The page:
Findlay bid for radio stations wobbles
The sale of five local radio stations to Richard Findlay, the former head of media group Scottish Radio Holdings, has hit a speed wobble as a major backer of the deal threatened to pull out.
It is understood that the original €52m price tag for the stations -- including Ocean FM in Sligo and Donegal; KCLR in Kilkenny and Carlow; Tipp FM in Tipperary; KFM in Kildare; and Mid West Radio in Mayo -- has been haggled down to between €45m and €50m.
Mr Findlay's bid is being backed by debt from AIB as well as equity from the lender's private clients.
It is believed a small UK private equity firm, which was lined up to provide between 20pc and 25pc of the equity, has now signalled it would walk away from the deal unless the price comes down further.
The radio stations were expecting a firm offer to be on the table at this stage, after the initial 90-day period for exclusive due diligence and negotiations ran out almost two weeks ago. This has been extended.
While some of the stations believe that the chance of a deal has passed, it is understood the bidding consortium is now in talks to plug any equity gap left by the UK private equity house.
There were suggestions yesterday that a number of large potential investors who had previously expressed an interest in the deal were back in the fray.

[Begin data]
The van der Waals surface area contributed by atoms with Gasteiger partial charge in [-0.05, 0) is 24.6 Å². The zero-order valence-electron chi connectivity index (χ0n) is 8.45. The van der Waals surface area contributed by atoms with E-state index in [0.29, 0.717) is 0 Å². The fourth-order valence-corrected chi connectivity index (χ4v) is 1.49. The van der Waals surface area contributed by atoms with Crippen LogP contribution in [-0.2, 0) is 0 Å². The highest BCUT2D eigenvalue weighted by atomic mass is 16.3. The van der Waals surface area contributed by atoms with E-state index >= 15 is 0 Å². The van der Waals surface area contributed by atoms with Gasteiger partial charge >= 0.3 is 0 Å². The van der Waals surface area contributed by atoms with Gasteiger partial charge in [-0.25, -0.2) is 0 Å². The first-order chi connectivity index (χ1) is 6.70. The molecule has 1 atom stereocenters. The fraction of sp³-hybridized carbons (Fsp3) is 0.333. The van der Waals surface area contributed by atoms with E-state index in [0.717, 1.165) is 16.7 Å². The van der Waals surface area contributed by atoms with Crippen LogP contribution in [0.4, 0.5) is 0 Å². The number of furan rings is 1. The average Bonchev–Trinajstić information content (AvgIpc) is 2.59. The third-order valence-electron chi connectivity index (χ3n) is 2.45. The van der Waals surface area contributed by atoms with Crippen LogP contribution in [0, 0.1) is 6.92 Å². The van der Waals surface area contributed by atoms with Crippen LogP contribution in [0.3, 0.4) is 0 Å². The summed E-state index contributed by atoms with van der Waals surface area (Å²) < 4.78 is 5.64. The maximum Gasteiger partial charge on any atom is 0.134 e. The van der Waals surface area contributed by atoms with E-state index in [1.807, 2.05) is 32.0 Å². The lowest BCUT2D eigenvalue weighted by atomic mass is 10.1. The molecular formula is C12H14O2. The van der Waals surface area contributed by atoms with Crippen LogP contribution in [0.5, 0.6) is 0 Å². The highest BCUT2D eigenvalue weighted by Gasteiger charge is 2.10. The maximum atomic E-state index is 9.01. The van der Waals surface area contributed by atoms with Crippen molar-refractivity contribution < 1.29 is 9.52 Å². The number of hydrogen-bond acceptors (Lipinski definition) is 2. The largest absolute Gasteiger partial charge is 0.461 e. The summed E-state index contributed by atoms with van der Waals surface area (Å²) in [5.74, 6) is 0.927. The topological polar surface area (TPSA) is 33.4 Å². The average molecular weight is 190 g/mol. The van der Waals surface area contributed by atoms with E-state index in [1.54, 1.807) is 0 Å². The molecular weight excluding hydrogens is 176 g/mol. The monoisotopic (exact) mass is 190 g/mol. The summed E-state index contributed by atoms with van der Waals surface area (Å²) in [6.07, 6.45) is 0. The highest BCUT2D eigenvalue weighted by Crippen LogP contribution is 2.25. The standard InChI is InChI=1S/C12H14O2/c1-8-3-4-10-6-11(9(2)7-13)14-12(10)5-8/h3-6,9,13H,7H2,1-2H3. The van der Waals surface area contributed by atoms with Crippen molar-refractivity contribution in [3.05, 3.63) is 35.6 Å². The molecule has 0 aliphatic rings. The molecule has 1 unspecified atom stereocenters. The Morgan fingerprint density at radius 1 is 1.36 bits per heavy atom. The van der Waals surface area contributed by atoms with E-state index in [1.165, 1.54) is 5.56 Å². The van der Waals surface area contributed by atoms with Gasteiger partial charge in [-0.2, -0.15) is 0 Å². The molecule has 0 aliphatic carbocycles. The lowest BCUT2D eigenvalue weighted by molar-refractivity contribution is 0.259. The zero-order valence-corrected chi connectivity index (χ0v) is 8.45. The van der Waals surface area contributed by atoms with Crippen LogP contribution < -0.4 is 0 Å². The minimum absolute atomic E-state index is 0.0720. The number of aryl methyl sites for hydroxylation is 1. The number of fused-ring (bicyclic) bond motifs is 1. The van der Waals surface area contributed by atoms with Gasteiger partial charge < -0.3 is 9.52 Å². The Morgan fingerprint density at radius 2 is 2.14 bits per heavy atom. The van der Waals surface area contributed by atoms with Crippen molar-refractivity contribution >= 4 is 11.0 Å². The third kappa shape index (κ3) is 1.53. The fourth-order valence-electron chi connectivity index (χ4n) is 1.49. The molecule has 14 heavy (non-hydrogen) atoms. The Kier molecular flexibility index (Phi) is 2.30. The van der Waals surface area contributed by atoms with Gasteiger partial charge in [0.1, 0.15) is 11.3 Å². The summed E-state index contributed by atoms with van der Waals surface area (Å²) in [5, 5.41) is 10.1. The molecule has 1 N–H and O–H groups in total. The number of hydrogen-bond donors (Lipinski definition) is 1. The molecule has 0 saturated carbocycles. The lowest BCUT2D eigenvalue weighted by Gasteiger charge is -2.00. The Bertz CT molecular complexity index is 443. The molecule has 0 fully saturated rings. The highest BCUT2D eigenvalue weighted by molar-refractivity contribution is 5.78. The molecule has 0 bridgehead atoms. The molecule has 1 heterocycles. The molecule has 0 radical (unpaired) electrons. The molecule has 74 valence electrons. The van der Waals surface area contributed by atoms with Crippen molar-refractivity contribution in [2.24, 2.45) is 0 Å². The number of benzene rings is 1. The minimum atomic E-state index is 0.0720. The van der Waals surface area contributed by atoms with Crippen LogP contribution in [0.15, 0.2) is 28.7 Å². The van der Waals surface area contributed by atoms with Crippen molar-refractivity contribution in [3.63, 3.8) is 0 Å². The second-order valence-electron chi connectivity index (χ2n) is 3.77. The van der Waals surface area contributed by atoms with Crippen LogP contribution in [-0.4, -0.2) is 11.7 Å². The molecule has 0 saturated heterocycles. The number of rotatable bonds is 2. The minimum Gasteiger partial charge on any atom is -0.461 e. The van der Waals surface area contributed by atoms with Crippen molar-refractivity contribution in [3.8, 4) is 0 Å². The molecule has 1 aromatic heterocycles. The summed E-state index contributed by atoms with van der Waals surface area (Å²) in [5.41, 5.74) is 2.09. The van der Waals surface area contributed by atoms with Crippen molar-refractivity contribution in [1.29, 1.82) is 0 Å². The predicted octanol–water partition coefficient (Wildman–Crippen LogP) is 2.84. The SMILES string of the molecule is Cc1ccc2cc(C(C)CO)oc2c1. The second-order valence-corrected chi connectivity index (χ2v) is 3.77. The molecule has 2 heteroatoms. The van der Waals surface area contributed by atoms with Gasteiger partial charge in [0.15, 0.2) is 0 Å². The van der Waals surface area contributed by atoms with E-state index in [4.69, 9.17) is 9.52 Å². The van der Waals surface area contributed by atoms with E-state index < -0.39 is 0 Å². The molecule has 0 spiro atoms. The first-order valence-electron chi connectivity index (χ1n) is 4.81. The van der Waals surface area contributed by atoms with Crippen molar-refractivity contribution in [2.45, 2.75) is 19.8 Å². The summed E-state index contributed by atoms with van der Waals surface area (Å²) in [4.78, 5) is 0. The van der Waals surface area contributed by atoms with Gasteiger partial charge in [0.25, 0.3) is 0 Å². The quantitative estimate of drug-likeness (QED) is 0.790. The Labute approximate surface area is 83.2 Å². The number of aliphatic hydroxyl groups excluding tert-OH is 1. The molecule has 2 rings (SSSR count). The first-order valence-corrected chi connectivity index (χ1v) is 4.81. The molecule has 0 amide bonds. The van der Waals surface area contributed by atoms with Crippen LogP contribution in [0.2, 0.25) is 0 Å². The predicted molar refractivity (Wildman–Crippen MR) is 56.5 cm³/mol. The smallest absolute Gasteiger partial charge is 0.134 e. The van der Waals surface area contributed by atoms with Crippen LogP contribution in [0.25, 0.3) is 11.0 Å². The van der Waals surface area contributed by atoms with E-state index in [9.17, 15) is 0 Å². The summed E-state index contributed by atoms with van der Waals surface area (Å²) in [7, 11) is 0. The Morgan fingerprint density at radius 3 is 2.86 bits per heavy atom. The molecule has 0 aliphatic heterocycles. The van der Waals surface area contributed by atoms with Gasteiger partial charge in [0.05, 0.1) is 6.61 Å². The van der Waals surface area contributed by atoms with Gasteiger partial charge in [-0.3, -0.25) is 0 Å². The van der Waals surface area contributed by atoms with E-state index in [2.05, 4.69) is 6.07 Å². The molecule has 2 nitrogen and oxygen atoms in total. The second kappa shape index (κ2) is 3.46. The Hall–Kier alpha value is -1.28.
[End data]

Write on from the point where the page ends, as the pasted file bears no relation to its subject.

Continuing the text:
The stations are being advised by Dublin-based corporate finance firm Raglan Capital and corporate law firm Maples & Cadler.
The law firm was told to hold off on legal work until there was clarification on whether the deal would actually go ahead, sources said.
Solicitors A&L Goodbody has been working for AIB and Mr Findlay, who has also committed equity to the transaction.
The private equity firm is looking for a lower earnings multiple for the deal in the current climate.
Ireland was officially declared yesterday to have fallen into recession, with the economy contracting by 1pc in the first six months of the year.
However, turnover at the five stations is holding up well. Sales across the five are believed to be up between 15pc-30pc, year to date, compared with last year.
Any transaction would come hot on the heels of a flurry of dealmaking in the sector in recent years, including the €200m paid earlier this year by Communicorp for Today FM, FM104 and Highland Radio in Donegal. Both FM104 and Highland Radio were sold on.